Kirkley v. Merrimack Mut. Fire Ins. Co.Annotate this Case
59 S.E.2d 629 (1950)
232 N.C. 292
KIRKLEY v. MERRIMACK MUT. FIRE INS. CO.
Supreme Court of North Carolina.
June 9, 1950.
*630 Jones & Small, Charlotte, for plaintiff.
Smathers & Carpenter, Charlotte, for defendant.
Does damage to the wooden frame of the plaintiff's station wagon caused by woodboring insects, entering at an unknown time and in an unknown manner and remaining therein for an unknown period, constitute direct and accidental damage or loss, as contemplated under the provisions of the comprehensive loss or damage clause of the automobile insurance policy issued to *631 the plaintiff by the defendant? This question in our opinion must be answered in the negative.
The so-called comprehensive coverage policy is written for the purpose of including all property damages to an automobile resulting from "direct and accidental loss of or damage to such automobile except loss caused by collision * * *." Even so, in our opinion, the loss complained of in this action is not "accidental" within the meaning of the provisions of the policy, although the loss sustained may be traceable to the infestation of the wooden portions of the body of the plaintiff's station wagon by some kind of wood-boring beetle.
The mere fact that an occurence is infrequent or unusual or even unexpected, does not necessarily make it an accident within the meaning of a casualty insurance policy. It is the general rule to construe such policies strictly against the insurer when the provisions therein are ambiguous, but like any other contract the intention of the contracting parties must be gathered from the instrument itself. Crowell v. Maryland Motor Car Ins. Co., 169 N.C. 35, 85 S.E. 37, Ann.Cas.1917D, 50; McCain v. Hartford Live Stock Ins. Co., 190 N.C. 549, 130 S.E. 186; Jolley v. Jefferson Standard Life Ins. Co., 199 N.C. 269, 154 S.E. 400; Woodell v. Aetna Life Ins. Co., 214 N.C. 496, 199 S.E. 719; Stanback v. Winston Mut. Life Ins. Co., 220 N.C. 494, 17 S.E.2d 666; Bailey v. Life Ins. Co. of Virginia, 222 N.C. 716, 24 S.E.2d 614, 166 A.L.R. 826.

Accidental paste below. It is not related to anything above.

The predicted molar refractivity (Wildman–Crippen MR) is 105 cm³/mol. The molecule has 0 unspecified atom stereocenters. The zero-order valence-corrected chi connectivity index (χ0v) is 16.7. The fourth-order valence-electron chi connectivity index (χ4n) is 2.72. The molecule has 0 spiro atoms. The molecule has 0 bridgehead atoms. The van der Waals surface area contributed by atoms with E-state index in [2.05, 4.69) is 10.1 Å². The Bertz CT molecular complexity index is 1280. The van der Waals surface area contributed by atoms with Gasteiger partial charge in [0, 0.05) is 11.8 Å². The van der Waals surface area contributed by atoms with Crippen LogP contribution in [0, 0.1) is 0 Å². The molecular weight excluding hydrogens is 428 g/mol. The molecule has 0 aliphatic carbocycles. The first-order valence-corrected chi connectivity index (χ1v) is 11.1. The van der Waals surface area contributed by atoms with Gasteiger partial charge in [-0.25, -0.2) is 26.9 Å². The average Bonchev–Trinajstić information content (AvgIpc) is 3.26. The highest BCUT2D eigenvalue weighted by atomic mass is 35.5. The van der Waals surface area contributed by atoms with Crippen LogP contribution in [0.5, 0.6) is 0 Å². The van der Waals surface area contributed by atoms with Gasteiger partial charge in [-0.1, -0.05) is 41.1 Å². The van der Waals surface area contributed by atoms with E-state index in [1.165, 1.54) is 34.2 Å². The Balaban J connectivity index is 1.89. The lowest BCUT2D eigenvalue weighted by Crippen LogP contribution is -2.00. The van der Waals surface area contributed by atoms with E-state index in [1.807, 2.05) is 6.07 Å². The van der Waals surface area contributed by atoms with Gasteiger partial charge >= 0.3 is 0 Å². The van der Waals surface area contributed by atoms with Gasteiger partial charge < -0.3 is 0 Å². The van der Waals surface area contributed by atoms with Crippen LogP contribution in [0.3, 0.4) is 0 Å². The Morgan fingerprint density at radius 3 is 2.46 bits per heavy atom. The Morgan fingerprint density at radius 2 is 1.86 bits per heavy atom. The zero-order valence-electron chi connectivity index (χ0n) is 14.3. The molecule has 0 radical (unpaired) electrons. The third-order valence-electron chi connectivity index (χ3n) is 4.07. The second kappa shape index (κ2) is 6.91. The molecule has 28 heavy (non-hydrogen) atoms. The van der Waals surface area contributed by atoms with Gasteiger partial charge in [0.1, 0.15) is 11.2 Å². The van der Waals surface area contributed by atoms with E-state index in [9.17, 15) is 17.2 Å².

"Accidental" means, in common speech, that which is unintended, unexpected, unforeseen and fortuitous, or, to put it another way, an accident in its ordinary sense is an event caused by some casualty, disaster, chance, mishap, misadventure, or hazard. It is defined in Black's Law Dictionary, 3d Ed., p. 23, as "an unforseen event, occurring without the will or design of the person whose mere act caused it; an unexpected, unusual, or undesigned occurrence; the effect of an unknown cause, or, the cause being known an unprecedented consequence of it; a casualty." See also North American Accident Ins. Co. v. Henderson, 180 Miss. 395, 177 So. 528; New York Life Ins. Co. v. Wood, 182 Miss. 233, 190 So. 819; Stuart v. Occidental Life Ins. Co., 156 Ore. 522, 68 P.2d 1037; U. S. Mutual Accident Ass'n v. Barry, 131 U.S. 100, 9 S. Ct. 755, 33 L. Ed. 60; Crutchfield v. Richmond & D. R. R. Co., 76 N.C. 320; Harris v. Jefferson Standard Life Ins. Co., 204 N.C. 385, 168 S.E. 208; Mehaffy v. Provident Life & Accident Ins. Co., 205 N.C. 701, 172 S.E. 331, and Fletcher v. Security Life & Trust Co., 220 N.C. 148, 16 S.E.2d 687.
The damages sustained by the plaintiff may have been unusual and unexpected, but were they the result of "direct and accidental loss", as contemplated in the comprehensive clause of the insurance policy involved? The infestation apparently existed over a period of years. It did not cause an accident directly or otherwise, unless we construe the infestation of the station wagon by wood-boring beetles to be an accident. For ordinarily, the words "accident" and "accidental" refer to the event or occurence which produces the result and not the result. Fletcher v. Trust Co., supra.
Therefore, conceding, but not deciding, that the infestation was an accident and that the loss complained of resulted therefrom, there is no allegation in the plaintiff's complaint to the effect that the entry and damages caused by the woodboring beetle referred to in the complaint, occurred between the effective dates of the policy. In fact there is no allegation as to the identity of the insect or beetle, nor as to the rapidity with which it usually destroys wood of the type and character used in constructing the body of plaintiff's station wagon. It is quite possible, since the nature and type of the wood-boring beetle, causing the damage complained of, is unknown in this section of the country, and the station wagon is a 1946 model, and the method of entry into said station wagon is alleged to be unknown, that the original infestation took place prior to 1 May, 1947.
The case is a novel one, but in our opinion the judgment sustaining the demurrer should be